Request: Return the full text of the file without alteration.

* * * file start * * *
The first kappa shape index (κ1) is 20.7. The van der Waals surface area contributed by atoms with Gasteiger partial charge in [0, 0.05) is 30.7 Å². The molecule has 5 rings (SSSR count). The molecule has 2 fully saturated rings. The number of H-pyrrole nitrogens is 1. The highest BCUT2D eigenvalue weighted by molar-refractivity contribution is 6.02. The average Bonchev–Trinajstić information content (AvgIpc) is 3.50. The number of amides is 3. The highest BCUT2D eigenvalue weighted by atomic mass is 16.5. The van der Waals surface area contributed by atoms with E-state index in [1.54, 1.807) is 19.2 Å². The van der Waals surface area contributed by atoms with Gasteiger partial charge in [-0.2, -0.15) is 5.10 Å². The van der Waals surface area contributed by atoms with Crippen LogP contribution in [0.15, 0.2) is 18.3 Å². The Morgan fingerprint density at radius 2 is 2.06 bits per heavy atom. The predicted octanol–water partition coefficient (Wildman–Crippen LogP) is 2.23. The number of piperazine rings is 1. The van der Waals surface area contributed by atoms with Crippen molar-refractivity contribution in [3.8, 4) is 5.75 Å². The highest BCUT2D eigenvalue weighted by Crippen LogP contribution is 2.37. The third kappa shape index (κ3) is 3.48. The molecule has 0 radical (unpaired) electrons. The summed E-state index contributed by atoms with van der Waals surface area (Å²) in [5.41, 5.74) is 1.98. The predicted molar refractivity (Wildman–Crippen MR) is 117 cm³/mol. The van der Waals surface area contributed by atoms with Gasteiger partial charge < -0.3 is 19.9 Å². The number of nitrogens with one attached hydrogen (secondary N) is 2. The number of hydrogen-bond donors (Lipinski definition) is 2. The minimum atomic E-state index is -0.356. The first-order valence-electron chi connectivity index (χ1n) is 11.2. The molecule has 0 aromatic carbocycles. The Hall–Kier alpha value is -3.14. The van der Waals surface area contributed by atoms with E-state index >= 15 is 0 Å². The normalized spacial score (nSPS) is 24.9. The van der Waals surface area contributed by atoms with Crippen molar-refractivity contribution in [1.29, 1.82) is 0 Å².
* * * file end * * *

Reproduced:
The first kappa shape index (κ1) is 20.7. The van der Waals surface area contributed by atoms with Gasteiger partial charge in [0, 0.05) is 30.7 Å². The molecule has 5 rings (SSSR count). The molecule has 2 fully saturated rings. The number of H-pyrrole nitrogens is 1. The highest BCUT2D eigenvalue weighted by molar-refractivity contribution is 6.02. The average Bonchev–Trinajstić information content (AvgIpc) is 3.50. The number of amides is 3. The highest BCUT2D eigenvalue weighted by atomic mass is 16.5. The van der Waals surface area contributed by atoms with E-state index in [1.54, 1.807) is 19.2 Å². The van der Waals surface area contributed by atoms with Gasteiger partial charge in [-0.2, -0.15) is 5.10 Å². The van der Waals surface area contributed by atoms with Crippen LogP contribution in [0.15, 0.2) is 18.3 Å². The Morgan fingerprint density at radius 2 is 2.06 bits per heavy atom. The predicted octanol–water partition coefficient (Wildman–Crippen LogP) is 2.23. The number of piperazine rings is 1. The van der Waals surface area contributed by atoms with Crippen molar-refractivity contribution in [3.8, 4) is 5.75 Å². The highest BCUT2D eigenvalue weighted by Crippen LogP contribution is 2.37. The third kappa shape index (κ3) is 3.48. The molecule has 0 radical (unpaired) electrons. The summed E-state index contributed by atoms with van der Waals surface area (Å²) in [5.41, 5.74) is 1.98. The predicted molar refractivity (Wildman–Crippen MR) is 117 cm³/mol. The van der Waals surface area contributed by atoms with Gasteiger partial charge < -0.3 is 19.9 Å². The number of nitrogens with one attached hydrogen (secondary N) is 2. The number of hydrogen-bond donors (Lipinski definition) is 2. The minimum atomic E-state index is -0.356. The first-order valence-electron chi connectivity index (χ1n) is 11.2. The molecule has 0 aromatic carbocycles. The Hall–Kier alpha value is -3.14. The van der Waals surface area contributed by atoms with E-state index >= 15 is 0 Å². The normalized spacial score (nSPS) is 24.9. The van der Waals surface area contributed by atoms with Crippen molar-refractivity contribution in [1.29, 1.82) is 0 Å².